Can you explain how the geography of your surroundings influenced the trajectory of your career?

I started off life in Manhattan, then we moved over to Newark, New Jersey where I began to go to a performing arts school where it then became evident to me that I was smitten by music whether I had talent or not — at least I had enough talent to get into school! (laughs) We didn’t have the money for me to go to Juilliard, or Manhattan School of Music, so I went to Montclair and majored in music education, and then taught music in the public schools for a while in NJ. I liked teaching, but I had a fire to at least try to be an artist, so my stepfather took me to meet some of his colleagues in the industry, and one of the first persons I met was Valerie Simpson who was starting out in the industry at the same time. Through just having chats in the outer offices about starting a career, she invited me to do some studio work, which became my first professional experience in music. What made this even more significant for me is one of the recording sessions we were all on at the time was for Galt McDermot, who would go on to write the score for the musical Hair. This led me to go on and audition for Hair, for which I would replace Diane Keaton. It was also quite significant because I would be the first black actress to replace a white actress in a lead role on Broadway. This was a very momentous moment for someone who never even knew that acting would at all be in her future!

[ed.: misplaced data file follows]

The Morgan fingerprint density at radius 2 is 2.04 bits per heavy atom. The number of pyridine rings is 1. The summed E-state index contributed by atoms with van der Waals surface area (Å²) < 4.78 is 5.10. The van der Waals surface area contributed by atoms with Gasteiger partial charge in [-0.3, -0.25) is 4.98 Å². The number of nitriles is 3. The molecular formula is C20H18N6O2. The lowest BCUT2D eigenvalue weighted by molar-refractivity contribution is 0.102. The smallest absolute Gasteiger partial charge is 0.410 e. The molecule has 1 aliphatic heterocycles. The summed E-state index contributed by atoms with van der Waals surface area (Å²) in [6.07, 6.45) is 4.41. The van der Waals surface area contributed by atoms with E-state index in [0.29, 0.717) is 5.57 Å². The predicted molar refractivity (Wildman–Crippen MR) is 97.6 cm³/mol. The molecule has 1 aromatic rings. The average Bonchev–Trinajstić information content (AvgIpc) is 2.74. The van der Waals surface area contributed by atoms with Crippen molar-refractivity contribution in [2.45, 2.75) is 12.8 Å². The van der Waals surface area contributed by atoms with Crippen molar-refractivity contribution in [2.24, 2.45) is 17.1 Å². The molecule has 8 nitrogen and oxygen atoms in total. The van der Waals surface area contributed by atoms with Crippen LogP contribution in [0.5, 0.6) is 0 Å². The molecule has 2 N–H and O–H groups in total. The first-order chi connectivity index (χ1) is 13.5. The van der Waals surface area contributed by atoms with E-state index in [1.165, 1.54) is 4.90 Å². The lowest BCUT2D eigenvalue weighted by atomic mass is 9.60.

Melba MooreMelba Moore in Hair

Can you recall the feelings you had when you first got word you had the part, and what it meant for you?

I would perhaps describe it as being in college where you’re in a bubble and can experiment with things but you’re safe — I broke all the rules but I didn’t know what the rules were!

Right, there were no limits and it worked in your favor.

Absolutely it did, because there was no race barrier, there was no sexual barrier, no gender barrier, everyone could do anything! When Diane left, a lot of people came in and replaced her, and I’m not going to mention any names, but no one knows who the hell they are. (laughs) It was like, does everyone need to be blonde with blue eyes? Can’t a black girl do the lead? I brought this up with the people I auditioned for, and they all agreed with me and admitted they just hadn’t thought of it! It all happened because I spoke up, and the environment was very open. I remember thinking, my God, someone is going to actually pay me to let me learn to act on the stage? Hell yeah, I’m on! That was exciting itself, but in terms of being the first black actress and breaking that barrier, I was aware of it from just being around at that time of everything being revolutionized, and things like wearing an afro proudly and everyone being shocked, stuff like that. I was in a position where I wasn’t going to get fired from my job for it, but there were people who worked in schools or businesses or banks or whatever where that was a big deal, so I was definitely aware that these were breakthroughs. However, it didn’t make a star out of me or anything because Hair was a tribe, there were no standout stars.